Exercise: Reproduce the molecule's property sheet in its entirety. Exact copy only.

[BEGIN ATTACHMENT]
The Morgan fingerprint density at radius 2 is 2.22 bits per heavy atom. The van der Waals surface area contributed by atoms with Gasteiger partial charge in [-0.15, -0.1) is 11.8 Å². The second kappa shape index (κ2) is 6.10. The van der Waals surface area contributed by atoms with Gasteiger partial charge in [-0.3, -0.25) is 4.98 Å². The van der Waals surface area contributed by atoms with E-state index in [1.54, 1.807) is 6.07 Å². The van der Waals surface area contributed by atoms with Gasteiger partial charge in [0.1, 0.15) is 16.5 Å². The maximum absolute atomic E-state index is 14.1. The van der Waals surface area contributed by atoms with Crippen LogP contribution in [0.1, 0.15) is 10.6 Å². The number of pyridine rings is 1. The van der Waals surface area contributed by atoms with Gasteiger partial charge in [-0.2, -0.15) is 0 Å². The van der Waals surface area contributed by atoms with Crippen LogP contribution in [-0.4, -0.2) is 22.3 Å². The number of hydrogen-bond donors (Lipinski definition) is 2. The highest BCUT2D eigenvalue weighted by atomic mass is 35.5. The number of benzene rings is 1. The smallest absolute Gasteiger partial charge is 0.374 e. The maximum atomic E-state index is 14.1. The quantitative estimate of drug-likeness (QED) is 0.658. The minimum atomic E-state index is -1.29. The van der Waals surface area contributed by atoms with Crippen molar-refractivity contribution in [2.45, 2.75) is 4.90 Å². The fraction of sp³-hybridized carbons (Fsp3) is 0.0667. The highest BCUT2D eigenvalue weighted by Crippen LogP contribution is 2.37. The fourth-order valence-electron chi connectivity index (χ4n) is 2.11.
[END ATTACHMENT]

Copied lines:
The Morgan fingerprint density at radius 2 is 2.22 bits per heavy atom. The van der Waals surface area contributed by atoms with Gasteiger partial charge in [-0.15, -0.1) is 11.8 Å². The second kappa shape index (κ2) is 6.10. The van der Waals surface area contributed by atoms with Gasteiger partial charge in [-0.3, -0.25) is 4.98 Å². The van der Waals surface area contributed by atoms with E-state index in [1.54, 1.807) is 6.07 Å². The van der Waals surface area contributed by atoms with Gasteiger partial charge in [0.1, 0.15) is 16.5 Å². The maximum absolute atomic E-state index is 14.1. The van der Waals surface area contributed by atoms with Crippen LogP contribution in [0.1, 0.15) is 10.6 Å². The number of pyridine rings is 1. The van der Waals surface area contributed by atoms with Gasteiger partial charge in [-0.2, -0.15) is 0 Å². The van der Waals surface area contributed by atoms with Crippen LogP contribution in [-0.4, -0.2) is 22.3 Å². The number of hydrogen-bond donors (Lipinski definition) is 2. The highest BCUT2D eigenvalue weighted by atomic mass is 35.5. The number of benzene rings is 1. The smallest absolute Gasteiger partial charge is 0.374 e. The maximum atomic E-state index is 14.1. The quantitative estimate of drug-likeness (QED) is 0.658. The minimum atomic E-state index is -1.29. The van der Waals surface area contributed by atoms with Crippen molar-refractivity contribution in [2.45, 2.75) is 4.90 Å². The fraction of sp³-hybridized carbons (Fsp3) is 0.0667. The highest BCUT2D eigenvalue weighted by Crippen LogP contribution is 2.37. The fourth-order valence-electron chi connectivity index (χ4n) is 2.11.